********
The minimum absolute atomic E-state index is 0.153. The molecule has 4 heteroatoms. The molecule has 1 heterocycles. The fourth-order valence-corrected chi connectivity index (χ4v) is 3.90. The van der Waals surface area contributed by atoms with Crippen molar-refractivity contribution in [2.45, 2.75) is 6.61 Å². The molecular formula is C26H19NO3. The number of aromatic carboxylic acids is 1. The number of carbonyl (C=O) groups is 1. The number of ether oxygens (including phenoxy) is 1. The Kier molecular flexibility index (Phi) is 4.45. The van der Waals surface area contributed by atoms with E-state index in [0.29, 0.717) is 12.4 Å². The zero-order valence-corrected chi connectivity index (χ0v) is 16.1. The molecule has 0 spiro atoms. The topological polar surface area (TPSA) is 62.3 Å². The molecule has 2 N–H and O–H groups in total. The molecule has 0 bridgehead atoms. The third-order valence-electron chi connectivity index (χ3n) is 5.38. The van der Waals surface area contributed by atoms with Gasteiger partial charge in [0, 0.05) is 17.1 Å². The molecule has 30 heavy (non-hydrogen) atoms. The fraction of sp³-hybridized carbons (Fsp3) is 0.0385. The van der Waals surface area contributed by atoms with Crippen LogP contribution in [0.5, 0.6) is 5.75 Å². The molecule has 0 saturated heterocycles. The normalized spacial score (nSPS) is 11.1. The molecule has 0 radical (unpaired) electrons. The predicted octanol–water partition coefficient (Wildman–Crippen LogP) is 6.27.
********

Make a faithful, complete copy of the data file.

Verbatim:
The minimum absolute atomic E-state index is 0.153. The molecule has 4 heteroatoms. The molecule has 1 heterocycles. The fourth-order valence-corrected chi connectivity index (χ4v) is 3.90. The van der Waals surface area contributed by atoms with Crippen molar-refractivity contribution in [2.45, 2.75) is 6.61 Å². The molecular formula is C26H19NO3. The number of aromatic carboxylic acids is 1. The number of carbonyl (C=O) groups is 1. The number of ether oxygens (including phenoxy) is 1. The Kier molecular flexibility index (Phi) is 4.45. The van der Waals surface area contributed by atoms with E-state index in [0.29, 0.717) is 12.4 Å². The zero-order valence-corrected chi connectivity index (χ0v) is 16.1. The molecule has 0 spiro atoms. The topological polar surface area (TPSA) is 62.3 Å². The molecule has 2 N–H and O–H groups in total. The molecule has 0 bridgehead atoms. The third-order valence-electron chi connectivity index (χ3n) is 5.38. The van der Waals surface area contributed by atoms with Gasteiger partial charge in [0, 0.05) is 17.1 Å². The molecule has 30 heavy (non-hydrogen) atoms. The fraction of sp³-hybridized carbons (Fsp3) is 0.0385. The van der Waals surface area contributed by atoms with Crippen LogP contribution in [0.5, 0.6) is 5.75 Å². The molecule has 0 saturated heterocycles. The normalized spacial score (nSPS) is 11.1. The molecule has 0 radical (unpaired) electrons. The predicted octanol–water partition coefficient (Wildman–Crippen LogP) is 6.27.